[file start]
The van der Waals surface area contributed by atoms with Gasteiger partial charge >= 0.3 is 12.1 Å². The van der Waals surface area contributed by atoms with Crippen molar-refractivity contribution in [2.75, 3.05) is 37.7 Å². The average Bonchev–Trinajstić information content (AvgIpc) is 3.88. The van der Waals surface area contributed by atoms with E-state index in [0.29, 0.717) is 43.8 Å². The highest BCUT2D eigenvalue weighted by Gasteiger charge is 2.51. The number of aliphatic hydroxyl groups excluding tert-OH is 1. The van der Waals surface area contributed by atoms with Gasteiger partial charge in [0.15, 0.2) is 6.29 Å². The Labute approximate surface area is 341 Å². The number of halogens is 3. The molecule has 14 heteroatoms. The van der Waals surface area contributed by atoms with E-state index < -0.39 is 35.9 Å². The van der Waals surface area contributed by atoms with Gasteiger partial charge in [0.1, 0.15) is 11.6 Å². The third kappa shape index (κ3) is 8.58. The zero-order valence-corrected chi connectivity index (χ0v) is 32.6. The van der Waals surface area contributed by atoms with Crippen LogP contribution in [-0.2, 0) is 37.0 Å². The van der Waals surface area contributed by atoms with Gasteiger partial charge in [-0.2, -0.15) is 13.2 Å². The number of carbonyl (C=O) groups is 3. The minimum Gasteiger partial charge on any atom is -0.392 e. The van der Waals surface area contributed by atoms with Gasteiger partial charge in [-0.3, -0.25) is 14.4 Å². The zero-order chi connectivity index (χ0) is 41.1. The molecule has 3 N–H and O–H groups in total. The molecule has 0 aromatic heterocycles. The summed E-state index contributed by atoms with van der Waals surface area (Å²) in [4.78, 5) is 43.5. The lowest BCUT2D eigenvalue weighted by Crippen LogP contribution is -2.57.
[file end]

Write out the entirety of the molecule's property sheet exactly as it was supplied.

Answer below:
The van der Waals surface area contributed by atoms with Gasteiger partial charge >= 0.3 is 12.1 Å². The van der Waals surface area contributed by atoms with Crippen molar-refractivity contribution in [2.75, 3.05) is 37.7 Å². The average Bonchev–Trinajstić information content (AvgIpc) is 3.88. The van der Waals surface area contributed by atoms with E-state index in [0.29, 0.717) is 43.8 Å². The highest BCUT2D eigenvalue weighted by Gasteiger charge is 2.51. The number of aliphatic hydroxyl groups excluding tert-OH is 1. The van der Waals surface area contributed by atoms with Gasteiger partial charge in [0.15, 0.2) is 6.29 Å². The Labute approximate surface area is 341 Å². The number of halogens is 3. The molecule has 14 heteroatoms. The van der Waals surface area contributed by atoms with E-state index < -0.39 is 35.9 Å². The van der Waals surface area contributed by atoms with Gasteiger partial charge in [0.1, 0.15) is 11.6 Å². The third kappa shape index (κ3) is 8.58. The zero-order valence-corrected chi connectivity index (χ0v) is 32.6. The van der Waals surface area contributed by atoms with Crippen LogP contribution in [-0.2, 0) is 37.0 Å². The van der Waals surface area contributed by atoms with Gasteiger partial charge in [-0.2, -0.15) is 13.2 Å². The number of carbonyl (C=O) groups is 3. The minimum Gasteiger partial charge on any atom is -0.392 e. The van der Waals surface area contributed by atoms with Gasteiger partial charge in [-0.3, -0.25) is 14.4 Å². The zero-order chi connectivity index (χ0) is 41.1. The molecule has 3 N–H and O–H groups in total. The molecule has 0 aromatic heterocycles. The summed E-state index contributed by atoms with van der Waals surface area (Å²) in [4.78, 5) is 43.5. The lowest BCUT2D eigenvalue weighted by Crippen LogP contribution is -2.57.